What Does Your Organization Stand For? | Jobs In NewYork

What Does Your Organization Stand For?

Values are motivators that guide people's actions.

I recently spoke at an executive roundtable forum. With a discussion topic of "Values at Work" on the table, the dialogue of business owners and CEOs was animated. Economic instability, customers questioning organizational integrity and the lack of substantial business growth made a discussion on values seem timely. Leaders have a significant impact on the values and culture of an organization.

Drucker's Final Thoughts

In a recent Harvard Business Review article, the CEO of Proctor and Gamble, A.G. Lafley, commented about Peter Drucker's final work before his passing. Drucker stated that the role of a CEO was to define the meaningful outside, balance the present with the future, decide what business you are in and shape the values and standards accordingly. Mr. Lafley said that when he first arrived at Proctor and Gamble, values were defined from an internal perspective versus an external customer perspective. His underlying point: it's important to define values at work and align them with organizational goals.

In preparing for the forum, I researched some organizations' "statements of values." Each of the organizations that I researched, including Microsoft, Starbucks, Ford and some local ones, had varying approaches. Although some were internally focused, others, like Starbucks, were more external: Starbucks buys direct from coffee farms to ensure the farms are sustainable. Each of their value statements has an impact on the way employees behave.

Why Are Values Important?

People are attracted to organizations that reflect their individual values (their preferences and sources of gratification) and will leave organizations based on conflicts in these values. When businesses, their values and their employees' values align, there can be increased productivity, morale and commitment to goals.

Leaving a Legacy

Leaders shape the culture of the organization and thus impact its values. In the executive forum, many of the CEOs were reflecting on their legacy and how would they leave a lasting impact. A dialogue ensued about organizations keeping the values as part of one's legacy. If the leader at the top changes, then values can and do change.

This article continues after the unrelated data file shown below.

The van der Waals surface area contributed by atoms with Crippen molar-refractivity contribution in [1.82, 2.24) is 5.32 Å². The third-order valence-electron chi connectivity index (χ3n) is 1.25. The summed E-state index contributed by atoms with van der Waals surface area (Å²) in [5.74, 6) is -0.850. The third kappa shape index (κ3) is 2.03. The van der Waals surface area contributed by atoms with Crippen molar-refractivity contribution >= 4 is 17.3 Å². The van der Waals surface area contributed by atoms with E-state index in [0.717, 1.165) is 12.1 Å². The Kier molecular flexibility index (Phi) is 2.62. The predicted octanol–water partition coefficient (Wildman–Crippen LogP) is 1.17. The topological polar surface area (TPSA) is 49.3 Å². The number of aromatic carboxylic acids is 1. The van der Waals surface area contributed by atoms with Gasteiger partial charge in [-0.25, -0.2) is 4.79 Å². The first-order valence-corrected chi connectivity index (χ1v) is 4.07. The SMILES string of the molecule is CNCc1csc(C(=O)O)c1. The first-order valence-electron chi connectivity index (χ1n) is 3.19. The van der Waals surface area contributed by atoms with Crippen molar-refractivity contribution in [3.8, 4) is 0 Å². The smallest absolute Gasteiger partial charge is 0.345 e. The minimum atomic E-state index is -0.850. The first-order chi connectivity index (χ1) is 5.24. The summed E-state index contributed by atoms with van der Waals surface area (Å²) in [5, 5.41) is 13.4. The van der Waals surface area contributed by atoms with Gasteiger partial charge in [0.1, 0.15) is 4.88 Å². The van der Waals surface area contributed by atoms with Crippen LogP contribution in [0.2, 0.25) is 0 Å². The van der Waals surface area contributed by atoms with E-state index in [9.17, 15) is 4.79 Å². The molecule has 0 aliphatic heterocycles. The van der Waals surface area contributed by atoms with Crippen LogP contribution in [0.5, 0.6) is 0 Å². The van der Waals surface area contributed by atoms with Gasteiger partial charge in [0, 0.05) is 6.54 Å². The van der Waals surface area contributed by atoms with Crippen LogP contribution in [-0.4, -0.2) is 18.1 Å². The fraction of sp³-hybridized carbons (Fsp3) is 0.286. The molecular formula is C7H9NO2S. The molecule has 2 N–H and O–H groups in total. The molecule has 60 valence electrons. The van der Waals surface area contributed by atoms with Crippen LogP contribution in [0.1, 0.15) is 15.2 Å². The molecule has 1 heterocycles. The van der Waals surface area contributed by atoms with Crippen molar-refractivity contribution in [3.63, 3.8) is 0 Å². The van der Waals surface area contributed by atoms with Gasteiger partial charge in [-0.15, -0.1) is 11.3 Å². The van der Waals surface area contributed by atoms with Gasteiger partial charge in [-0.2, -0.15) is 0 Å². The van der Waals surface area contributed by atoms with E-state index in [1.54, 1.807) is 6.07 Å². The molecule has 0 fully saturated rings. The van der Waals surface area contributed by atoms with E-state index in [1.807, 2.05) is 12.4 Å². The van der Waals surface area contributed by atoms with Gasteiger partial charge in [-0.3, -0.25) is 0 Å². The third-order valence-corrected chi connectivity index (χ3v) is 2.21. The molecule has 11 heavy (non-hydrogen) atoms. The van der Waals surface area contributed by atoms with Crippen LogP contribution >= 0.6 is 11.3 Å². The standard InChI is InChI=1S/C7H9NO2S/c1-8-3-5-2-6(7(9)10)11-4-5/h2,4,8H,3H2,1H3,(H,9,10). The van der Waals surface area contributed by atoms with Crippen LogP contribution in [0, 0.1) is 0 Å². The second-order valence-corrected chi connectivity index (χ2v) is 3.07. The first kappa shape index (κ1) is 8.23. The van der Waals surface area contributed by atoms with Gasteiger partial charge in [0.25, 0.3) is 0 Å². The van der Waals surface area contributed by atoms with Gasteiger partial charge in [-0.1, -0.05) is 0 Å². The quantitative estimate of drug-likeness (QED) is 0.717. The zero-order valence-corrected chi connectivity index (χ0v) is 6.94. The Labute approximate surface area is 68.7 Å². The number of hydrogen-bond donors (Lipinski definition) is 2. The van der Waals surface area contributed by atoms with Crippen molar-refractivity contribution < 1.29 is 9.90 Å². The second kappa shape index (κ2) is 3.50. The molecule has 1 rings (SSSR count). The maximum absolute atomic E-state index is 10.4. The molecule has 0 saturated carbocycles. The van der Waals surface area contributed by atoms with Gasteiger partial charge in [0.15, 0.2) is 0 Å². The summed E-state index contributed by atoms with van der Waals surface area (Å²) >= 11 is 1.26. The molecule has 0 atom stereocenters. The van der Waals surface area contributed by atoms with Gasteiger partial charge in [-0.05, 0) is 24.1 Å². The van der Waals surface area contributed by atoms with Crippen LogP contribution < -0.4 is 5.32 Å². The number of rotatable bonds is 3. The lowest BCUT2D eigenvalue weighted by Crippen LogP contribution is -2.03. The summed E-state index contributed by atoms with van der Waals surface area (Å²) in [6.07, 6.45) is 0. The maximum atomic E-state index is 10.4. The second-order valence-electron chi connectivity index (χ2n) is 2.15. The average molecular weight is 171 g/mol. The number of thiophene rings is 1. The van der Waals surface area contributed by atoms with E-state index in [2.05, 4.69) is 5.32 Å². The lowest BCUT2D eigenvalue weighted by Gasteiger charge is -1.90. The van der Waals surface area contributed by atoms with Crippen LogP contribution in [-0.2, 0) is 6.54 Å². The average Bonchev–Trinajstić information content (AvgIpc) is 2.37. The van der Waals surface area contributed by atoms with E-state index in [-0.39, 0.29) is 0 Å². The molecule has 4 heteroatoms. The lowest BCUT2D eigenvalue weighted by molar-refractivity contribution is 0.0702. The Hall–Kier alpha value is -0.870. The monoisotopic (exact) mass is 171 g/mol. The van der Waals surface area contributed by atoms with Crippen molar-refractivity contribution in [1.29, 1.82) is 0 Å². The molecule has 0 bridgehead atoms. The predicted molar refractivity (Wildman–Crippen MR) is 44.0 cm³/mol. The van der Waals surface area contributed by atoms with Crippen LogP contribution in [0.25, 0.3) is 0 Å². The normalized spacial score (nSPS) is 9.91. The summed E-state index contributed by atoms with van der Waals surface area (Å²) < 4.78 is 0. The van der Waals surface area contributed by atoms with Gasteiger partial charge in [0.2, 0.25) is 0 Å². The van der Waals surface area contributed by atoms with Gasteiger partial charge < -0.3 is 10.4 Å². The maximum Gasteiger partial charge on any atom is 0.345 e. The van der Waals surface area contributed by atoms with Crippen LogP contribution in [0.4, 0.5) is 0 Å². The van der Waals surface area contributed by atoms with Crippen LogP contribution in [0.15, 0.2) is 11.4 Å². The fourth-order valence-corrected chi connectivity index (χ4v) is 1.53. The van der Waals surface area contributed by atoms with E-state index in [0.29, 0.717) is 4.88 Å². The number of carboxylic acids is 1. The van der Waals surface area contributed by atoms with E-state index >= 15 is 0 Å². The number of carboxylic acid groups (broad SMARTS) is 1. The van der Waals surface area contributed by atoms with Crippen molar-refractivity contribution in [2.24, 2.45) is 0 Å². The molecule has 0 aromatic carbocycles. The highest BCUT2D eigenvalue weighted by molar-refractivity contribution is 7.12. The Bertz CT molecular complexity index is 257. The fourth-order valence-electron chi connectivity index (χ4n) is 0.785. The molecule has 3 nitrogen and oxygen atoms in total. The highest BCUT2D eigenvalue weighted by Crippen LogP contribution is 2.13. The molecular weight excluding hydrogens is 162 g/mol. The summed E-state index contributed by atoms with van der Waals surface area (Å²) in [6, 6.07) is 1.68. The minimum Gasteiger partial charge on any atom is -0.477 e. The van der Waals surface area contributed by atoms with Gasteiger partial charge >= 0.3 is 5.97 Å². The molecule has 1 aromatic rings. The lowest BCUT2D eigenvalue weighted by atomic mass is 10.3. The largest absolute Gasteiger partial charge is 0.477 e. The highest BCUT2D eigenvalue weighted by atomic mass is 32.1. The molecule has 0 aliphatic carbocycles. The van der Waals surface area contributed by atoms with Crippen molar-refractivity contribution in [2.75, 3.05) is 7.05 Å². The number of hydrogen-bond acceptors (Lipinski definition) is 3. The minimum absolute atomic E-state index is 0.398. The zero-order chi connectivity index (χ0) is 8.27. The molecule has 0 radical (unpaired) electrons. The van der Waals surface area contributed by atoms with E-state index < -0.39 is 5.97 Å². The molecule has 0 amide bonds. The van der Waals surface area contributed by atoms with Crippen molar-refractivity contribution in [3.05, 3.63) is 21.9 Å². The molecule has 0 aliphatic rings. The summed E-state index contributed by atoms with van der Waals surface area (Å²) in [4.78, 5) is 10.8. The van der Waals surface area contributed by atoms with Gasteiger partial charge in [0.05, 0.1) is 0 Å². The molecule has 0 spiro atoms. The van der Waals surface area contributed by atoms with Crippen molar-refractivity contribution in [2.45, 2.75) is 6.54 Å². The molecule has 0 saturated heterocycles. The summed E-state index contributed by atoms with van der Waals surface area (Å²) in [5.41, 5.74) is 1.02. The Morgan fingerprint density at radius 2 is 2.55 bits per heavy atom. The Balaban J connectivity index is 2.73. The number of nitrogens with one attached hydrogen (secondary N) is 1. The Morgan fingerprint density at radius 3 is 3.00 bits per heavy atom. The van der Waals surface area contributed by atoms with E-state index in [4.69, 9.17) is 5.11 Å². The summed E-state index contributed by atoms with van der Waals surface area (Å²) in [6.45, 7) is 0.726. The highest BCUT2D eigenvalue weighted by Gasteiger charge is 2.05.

How Can Leaders Shape Values?

Leaders can shape the culture of the organization and are critical in identifying the importance of values in two major ways.

1. Creating Values That Align with Company Mission, Vision and Strategy

Leaders can do this by:

  • Involving others
  • Asking for input
  • Listening for understanding
  • Creating ownership

2. Making Values Visible and Memorable

Leaders must define the values. If one of your values is trust, define what trust means. We learn values from our experiences. Is trust providing a product that is reliable or is trust a commitment between employees? Employees' actions will be guided by how each value is defined. Focus company values as they relate to the outside world and set the standards internally. Then, solicit feedback from customers.

By keeping values alive in your organization, you will ensure that your organization's actions will align with your mission and vision for the future.

Diane L. Dunton M.S., president of Potential Released Consulting Services since 1996, has over 25 years of business and HR experience. Diane has received specialized training with National Training Labs, the Gestalt Institute, Center for Creative Leadership, the University of Michigan's Organizational Career Development and the Center for Reengineering Leadership programs. She has developed programs for over 25,000 employees and leads more than 20 workshops annually offering executive coaching, professional individual coaching and programs on leadership and strategic planning. She has appeared before conferences of up to 9,000 participants and her work has appeared in both U.K. and U.S. management publications, including the Society for Training and Development's Team and Organizational Development Sourcebooks (2003-2006).Learn more about Diane at PotentialReleased.com.